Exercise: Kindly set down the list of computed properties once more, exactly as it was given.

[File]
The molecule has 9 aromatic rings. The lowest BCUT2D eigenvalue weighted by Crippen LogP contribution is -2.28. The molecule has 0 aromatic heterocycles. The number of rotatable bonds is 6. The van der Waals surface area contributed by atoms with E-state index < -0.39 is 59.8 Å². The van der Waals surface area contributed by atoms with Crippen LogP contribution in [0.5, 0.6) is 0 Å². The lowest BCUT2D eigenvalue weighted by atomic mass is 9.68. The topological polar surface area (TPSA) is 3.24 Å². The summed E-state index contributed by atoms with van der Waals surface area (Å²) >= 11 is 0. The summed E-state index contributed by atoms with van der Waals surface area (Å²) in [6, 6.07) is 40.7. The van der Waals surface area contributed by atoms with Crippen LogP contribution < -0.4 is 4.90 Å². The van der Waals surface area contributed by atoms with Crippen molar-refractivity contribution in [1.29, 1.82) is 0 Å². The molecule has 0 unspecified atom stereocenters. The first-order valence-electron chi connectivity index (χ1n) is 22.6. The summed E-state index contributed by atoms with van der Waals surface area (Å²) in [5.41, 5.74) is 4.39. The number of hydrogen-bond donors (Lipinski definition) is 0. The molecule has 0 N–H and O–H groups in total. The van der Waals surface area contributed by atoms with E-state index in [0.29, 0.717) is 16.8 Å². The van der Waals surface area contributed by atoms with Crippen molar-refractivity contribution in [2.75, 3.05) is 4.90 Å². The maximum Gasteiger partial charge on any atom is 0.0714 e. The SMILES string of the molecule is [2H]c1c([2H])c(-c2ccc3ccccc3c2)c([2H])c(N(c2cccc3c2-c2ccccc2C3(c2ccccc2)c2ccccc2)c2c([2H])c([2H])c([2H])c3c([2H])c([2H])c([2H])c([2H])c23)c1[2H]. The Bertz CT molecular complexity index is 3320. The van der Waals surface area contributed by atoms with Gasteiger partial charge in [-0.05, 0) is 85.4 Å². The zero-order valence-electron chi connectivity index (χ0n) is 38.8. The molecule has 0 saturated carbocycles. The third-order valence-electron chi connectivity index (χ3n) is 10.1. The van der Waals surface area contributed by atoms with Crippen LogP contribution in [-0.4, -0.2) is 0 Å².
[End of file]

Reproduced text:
The molecule has 9 aromatic rings. The lowest BCUT2D eigenvalue weighted by Crippen LogP contribution is -2.28. The molecule has 0 aromatic heterocycles. The number of rotatable bonds is 6. The van der Waals surface area contributed by atoms with E-state index < -0.39 is 59.8 Å². The van der Waals surface area contributed by atoms with Crippen LogP contribution in [0.5, 0.6) is 0 Å². The lowest BCUT2D eigenvalue weighted by atomic mass is 9.68. The topological polar surface area (TPSA) is 3.24 Å². The summed E-state index contributed by atoms with van der Waals surface area (Å²) >= 11 is 0. The summed E-state index contributed by atoms with van der Waals surface area (Å²) in [6, 6.07) is 40.7. The van der Waals surface area contributed by atoms with Crippen LogP contribution < -0.4 is 4.90 Å². The van der Waals surface area contributed by atoms with Crippen molar-refractivity contribution in [1.29, 1.82) is 0 Å². The molecule has 0 unspecified atom stereocenters. The first-order valence-electron chi connectivity index (χ1n) is 22.6. The summed E-state index contributed by atoms with van der Waals surface area (Å²) in [5.41, 5.74) is 4.39. The number of hydrogen-bond donors (Lipinski definition) is 0. The molecule has 0 N–H and O–H groups in total. The van der Waals surface area contributed by atoms with E-state index in [0.29, 0.717) is 16.8 Å². The van der Waals surface area contributed by atoms with Crippen molar-refractivity contribution in [2.75, 3.05) is 4.90 Å². The maximum Gasteiger partial charge on any atom is 0.0714 e. The SMILES string of the molecule is [2H]c1c([2H])c(-c2ccc3ccccc3c2)c([2H])c(N(c2cccc3c2-c2ccccc2C3(c2ccccc2)c2ccccc2)c2c([2H])c([2H])c([2H])c3c([2H])c([2H])c([2H])c([2H])c23)c1[2H]. The Bertz CT molecular complexity index is 3320. The van der Waals surface area contributed by atoms with Gasteiger partial charge in [-0.05, 0) is 85.4 Å². The zero-order valence-electron chi connectivity index (χ0n) is 38.8. The molecule has 0 saturated carbocycles. The third-order valence-electron chi connectivity index (χ3n) is 10.1. The van der Waals surface area contributed by atoms with Crippen LogP contribution in [-0.4, -0.2) is 0 Å².